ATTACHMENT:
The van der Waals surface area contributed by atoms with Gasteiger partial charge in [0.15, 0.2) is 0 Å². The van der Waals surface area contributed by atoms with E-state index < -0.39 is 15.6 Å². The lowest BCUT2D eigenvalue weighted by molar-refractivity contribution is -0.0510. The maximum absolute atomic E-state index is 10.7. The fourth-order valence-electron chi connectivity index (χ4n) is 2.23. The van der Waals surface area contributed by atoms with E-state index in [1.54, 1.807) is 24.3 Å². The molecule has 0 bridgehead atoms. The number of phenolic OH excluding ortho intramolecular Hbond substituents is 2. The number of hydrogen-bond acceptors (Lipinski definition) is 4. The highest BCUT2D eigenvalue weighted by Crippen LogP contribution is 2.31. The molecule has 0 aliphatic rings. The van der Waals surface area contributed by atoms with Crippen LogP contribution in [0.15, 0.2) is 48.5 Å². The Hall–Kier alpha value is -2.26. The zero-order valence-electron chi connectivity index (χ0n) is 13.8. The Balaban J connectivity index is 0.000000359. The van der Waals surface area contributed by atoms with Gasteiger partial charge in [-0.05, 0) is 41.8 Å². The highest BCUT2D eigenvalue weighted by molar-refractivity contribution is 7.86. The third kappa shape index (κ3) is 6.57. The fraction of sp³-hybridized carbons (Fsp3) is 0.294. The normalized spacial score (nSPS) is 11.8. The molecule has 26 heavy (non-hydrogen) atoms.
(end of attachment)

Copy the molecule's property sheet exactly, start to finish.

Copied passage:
The van der Waals surface area contributed by atoms with Gasteiger partial charge in [0.15, 0.2) is 0 Å². The van der Waals surface area contributed by atoms with E-state index < -0.39 is 15.6 Å². The lowest BCUT2D eigenvalue weighted by molar-refractivity contribution is -0.0510. The maximum absolute atomic E-state index is 10.7. The fourth-order valence-electron chi connectivity index (χ4n) is 2.23. The van der Waals surface area contributed by atoms with E-state index in [1.54, 1.807) is 24.3 Å². The molecule has 0 bridgehead atoms. The number of phenolic OH excluding ortho intramolecular Hbond substituents is 2. The number of hydrogen-bond acceptors (Lipinski definition) is 4. The highest BCUT2D eigenvalue weighted by Crippen LogP contribution is 2.31. The molecule has 0 aliphatic rings. The van der Waals surface area contributed by atoms with Crippen LogP contribution in [0.15, 0.2) is 48.5 Å². The Hall–Kier alpha value is -2.26. The zero-order valence-electron chi connectivity index (χ0n) is 13.8. The Balaban J connectivity index is 0.000000359. The van der Waals surface area contributed by atoms with Gasteiger partial charge in [-0.05, 0) is 41.8 Å². The highest BCUT2D eigenvalue weighted by molar-refractivity contribution is 7.86. The third kappa shape index (κ3) is 6.57. The fraction of sp³-hybridized carbons (Fsp3) is 0.294. The normalized spacial score (nSPS) is 11.8. The molecule has 26 heavy (non-hydrogen) atoms.